Already, much has been written about Michael Heizer’s “Levitated Mass,” that behemoth of an outdoor art installation made possible by the Los Angeles County Museum of Art, and it hasn’t even been completed. If you haven’t heard about Heizer’s project, you might have been living under a rock.
Yet, there is another rock that is art, and it has been on display in Los Angeles for five years. It’s worth thinking about in relation to Heizer’s rock. On the east side of La Cienega Blvd. between Washington Blvd. and Venice Blvd., just outside of the Mandrake Bar, in a sidewalk garden, lie a number of rocks ranging in size from footballs to beach balls. One of them is an artwork by Lindsay Lawson, a UCLA graduate school alumnus now based in Berlin, and it’s not a real rock. It’s a sculpture made of concrete with an interior wooden armature. Lawson installed her rock in the summer 2007, just as the then new Mandrake bar was becoming a popular destination for artists and art lovers.
Compared to Heizer’s rock, Lawson’s is subversive and unassuming; public art comes in many forms, but not all of it is grandiose or expensive. Albeit, Heizer’s granite boulder, and the eventual placement on its reinforced concrete trench, invites us to consider various topics including art and economics, art and the media, masculinity, or questions like: how the heck were those pyramids built anyway? Lawson’s rock is different. It was a guerilla, D.I.Y. maneuver. There was no red tape and no permits were required for her installation. There was no budget, and the artist was paid nothing– the artwork doesn’t even have a title. It has since become a (semi)permanent outdoor public artwork in one of Los Angeles’ prime contemporary art locales.
While Heizer is notoriously reclusive and mum about his project, Lawson openly shared her thoughts with me about her rock. She told me that her initial impetus for the sculpture came from the idea of thinking about ideas. She had asked herself, what form does an abstract idea take when made concrete? Is an abstract idea amorphous– that is to say formless like spittle, or a spider? Are the edges sharp or round, or ever extending? Would an idea be subtle, creeping up on you, or would it lurk among other ideas? Or would it be monumental, hitting you over the head, so to speak? And, how does the form of an idea change when considered by different thinkers? In the past five years, thousands of people have walked past Lawson’s sculpture on their way to one of the many galleries on La Cienega Blvd. Many more have stood next to her rock while the doorman at the Mandrake checked their ID to see if they were of legal drinking age. In just 11 nights tens of thousands of people witnessed Emmert International’s transporter haul Heizer’s rock to LACMA. Many thousands more will see it after it has been installed, seemingly hovering over their heads like a massive thought balloon from a comic strip.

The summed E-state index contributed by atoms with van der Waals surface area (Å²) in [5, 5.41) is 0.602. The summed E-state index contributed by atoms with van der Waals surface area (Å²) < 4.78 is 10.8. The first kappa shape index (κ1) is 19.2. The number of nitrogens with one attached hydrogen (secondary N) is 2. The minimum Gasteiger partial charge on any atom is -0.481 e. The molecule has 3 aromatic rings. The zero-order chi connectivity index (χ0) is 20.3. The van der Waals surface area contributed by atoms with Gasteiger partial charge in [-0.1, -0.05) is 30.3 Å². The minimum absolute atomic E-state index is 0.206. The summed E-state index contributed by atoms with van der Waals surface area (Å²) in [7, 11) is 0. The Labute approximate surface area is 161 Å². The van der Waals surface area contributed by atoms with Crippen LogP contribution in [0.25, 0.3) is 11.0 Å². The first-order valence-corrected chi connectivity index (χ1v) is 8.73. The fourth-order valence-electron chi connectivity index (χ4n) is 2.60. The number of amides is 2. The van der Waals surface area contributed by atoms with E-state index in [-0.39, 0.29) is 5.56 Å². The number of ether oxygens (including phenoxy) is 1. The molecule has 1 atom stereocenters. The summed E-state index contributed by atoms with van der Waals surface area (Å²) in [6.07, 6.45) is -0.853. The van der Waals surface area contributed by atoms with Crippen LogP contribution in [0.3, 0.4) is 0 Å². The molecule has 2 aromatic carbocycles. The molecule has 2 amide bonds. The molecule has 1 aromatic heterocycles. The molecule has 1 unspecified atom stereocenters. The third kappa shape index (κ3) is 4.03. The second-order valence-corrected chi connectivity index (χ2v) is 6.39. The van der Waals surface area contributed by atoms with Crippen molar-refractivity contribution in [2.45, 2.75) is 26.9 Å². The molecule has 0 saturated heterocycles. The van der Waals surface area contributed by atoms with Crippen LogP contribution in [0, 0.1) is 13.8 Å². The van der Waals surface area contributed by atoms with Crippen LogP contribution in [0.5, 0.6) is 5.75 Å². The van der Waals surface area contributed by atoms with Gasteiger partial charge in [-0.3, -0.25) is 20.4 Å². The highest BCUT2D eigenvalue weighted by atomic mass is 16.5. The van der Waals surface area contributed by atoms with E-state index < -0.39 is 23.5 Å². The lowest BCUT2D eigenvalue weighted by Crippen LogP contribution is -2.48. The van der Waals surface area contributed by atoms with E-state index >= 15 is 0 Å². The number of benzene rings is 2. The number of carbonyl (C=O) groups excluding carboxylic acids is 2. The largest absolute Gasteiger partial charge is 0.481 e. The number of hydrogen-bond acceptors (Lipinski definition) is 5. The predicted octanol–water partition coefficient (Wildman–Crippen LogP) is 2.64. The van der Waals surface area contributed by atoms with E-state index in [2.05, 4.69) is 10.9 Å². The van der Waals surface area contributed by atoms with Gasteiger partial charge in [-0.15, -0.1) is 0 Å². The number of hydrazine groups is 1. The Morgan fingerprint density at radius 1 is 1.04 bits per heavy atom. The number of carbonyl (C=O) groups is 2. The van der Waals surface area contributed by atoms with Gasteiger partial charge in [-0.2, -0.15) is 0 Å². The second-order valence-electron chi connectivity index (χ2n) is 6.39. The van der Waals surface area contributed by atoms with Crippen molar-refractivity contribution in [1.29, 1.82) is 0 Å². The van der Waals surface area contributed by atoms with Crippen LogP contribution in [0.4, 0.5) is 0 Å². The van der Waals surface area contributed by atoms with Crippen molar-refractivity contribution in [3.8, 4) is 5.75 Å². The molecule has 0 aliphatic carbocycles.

For Lawson, the concrete was taken to its literal and material end, the idea manifesting itself sculpturally in the form of a rock. From there, the artist released the rock to the outdoors, and into the public, where it took on a life of its own. It has since weathered and slightly decayed. The north side of its thin concrete topcoat is cracked and peeling, revealing a cleaner, earthier toned concrete beneath.
One might consider that both of these rocks, to differing degrees are components of a simulacrum– they have us questioning what is real, and what is not, what is on the surface, and what lies at its core. Is Heizer’s “Levitated Mass,” wrapped in its white veil and consecrated with a dramatic entrance, more an exercise in theatrics than pragmatism? And if all the fanfare was akin to the swooping gesture of a magician’s cape as he lifts it to reveal the empty hat where the rabbit had been, does it matter? What does Lawson’s rock say about materiality and our perceptions of what is authentic or “natural?” All artists are svengalis to some degree. Truly great artists make their tricks look easy and mystify viewers long after they have passed. LACMA’s director, Michael Govan, claims that Heizer’s rock will remain in place for hundreds of years. Maybe. Nothing lasts forever, and some of the best art is temporal.
As I watched the red transporter crawling in the night with Heizer’s rock on its way to LACMA, a nearby witness, seemingly vexed, shouted out, “What’s the big idea?!” Indeed.
Nathan Danilowicz is an artist based in Los Angeles.